# A Class of Multinomial Multifractal Measures with Negative (Latent) Values for the “Dimension” *f*(α)

## Abstract

As is well known, fractals are *sets* of points that possess is the property of being invariant by dilation. When a fractal set is exactly self-similar, or is self-similar in a statistical sense, a central role is played by a positive quantity called *fractal dimension*, which need not be an integer, and which generalizes the “ordinary” dimension.

In this paper, a further generalization of dimension is introduced and motivated. When its value is positive, it effectively falls back on known definitions of fractal dimension. But its motivating virtue is that *its value can be negative*, in which case it quantifies and measures usefully the loose idea of “degree of emptiness” of an empty set.

Self-similar multifractals are also geometric objects invariant by dilation, but they *are not sets*. They are *measures*, a notion well illustrated by the concrete distributions of probability, of mass or of turbulent dissipation. They are described by a function *f*(α).

This paper shows that negative dimensions are needed to investigate the statistical properties of certain random self-similar multifractals, namely those for which *f*(α) < 0 for some α’s, called *latent* (= present, but hidden). The positive *f*(α)’s define a “typical” distribution for the measure, while the negative *f*(α)’s rule the variability between different samples from the same ensemble or population. Moments whose order lies beyond certain thresholds *q** and *q***min* are called *latent*. Their sample values are extremely sample dependent. Negative dimensions are best investigated using “supersamples.”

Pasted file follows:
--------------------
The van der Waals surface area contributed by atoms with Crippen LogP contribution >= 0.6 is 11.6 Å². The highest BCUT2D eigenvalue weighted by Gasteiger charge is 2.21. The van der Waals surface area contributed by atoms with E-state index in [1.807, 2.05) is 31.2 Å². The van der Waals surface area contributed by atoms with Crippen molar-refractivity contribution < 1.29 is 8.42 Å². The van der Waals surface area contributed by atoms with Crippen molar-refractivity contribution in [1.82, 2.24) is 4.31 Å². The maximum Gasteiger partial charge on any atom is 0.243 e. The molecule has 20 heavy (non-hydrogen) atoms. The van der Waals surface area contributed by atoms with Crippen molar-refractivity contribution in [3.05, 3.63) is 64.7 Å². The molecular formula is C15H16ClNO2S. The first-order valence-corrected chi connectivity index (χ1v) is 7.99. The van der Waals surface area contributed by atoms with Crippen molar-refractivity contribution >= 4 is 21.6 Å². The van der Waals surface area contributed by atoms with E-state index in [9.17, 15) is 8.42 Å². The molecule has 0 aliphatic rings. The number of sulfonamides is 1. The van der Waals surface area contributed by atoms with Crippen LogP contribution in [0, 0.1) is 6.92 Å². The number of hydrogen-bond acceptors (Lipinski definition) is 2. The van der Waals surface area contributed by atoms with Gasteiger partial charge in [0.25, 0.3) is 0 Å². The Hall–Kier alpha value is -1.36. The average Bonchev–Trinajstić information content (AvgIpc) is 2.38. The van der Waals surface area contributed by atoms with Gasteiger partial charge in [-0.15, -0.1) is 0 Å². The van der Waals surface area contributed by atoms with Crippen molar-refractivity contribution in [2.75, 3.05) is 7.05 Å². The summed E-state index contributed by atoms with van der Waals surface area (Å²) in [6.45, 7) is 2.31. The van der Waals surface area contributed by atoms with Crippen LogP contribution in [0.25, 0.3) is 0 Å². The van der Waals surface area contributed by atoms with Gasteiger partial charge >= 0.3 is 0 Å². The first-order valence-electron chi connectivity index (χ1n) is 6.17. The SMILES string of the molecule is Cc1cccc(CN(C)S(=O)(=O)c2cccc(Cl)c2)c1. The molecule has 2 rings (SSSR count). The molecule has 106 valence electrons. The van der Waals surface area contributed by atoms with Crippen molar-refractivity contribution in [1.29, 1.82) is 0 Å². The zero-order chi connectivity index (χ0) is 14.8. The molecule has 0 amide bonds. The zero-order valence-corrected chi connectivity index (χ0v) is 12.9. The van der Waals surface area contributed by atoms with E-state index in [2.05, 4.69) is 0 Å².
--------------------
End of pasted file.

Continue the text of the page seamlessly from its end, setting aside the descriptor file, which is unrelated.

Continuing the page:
In addition to negative *f*’s, the multifractals investigated here involve a critical exponent *q* _{bottom} < 0, such that population moments of exponent *q* less than *q* _{bottom} are infinite. The corresponding sample moments are extremely “ill-behaved.”

The “ordinary” multifractals, whose simplest example is the binomial, are called “manifest” by the author. Compared to them, the multifractals studied in this paper exhibit two “anomalies” that play a central role in the approach to multifractals the author has been developing since 1968. Their study requires nothing but elementary manipulations, making them the simplest examples of the anomalies in question.

Currently, the most active applications of negative dimensions are to the distribution of the dissipation of turbulence and to the distribution of the hitting probability along the boundary of a DLA cluster, which is an example of harmonic measure.

### Keywords

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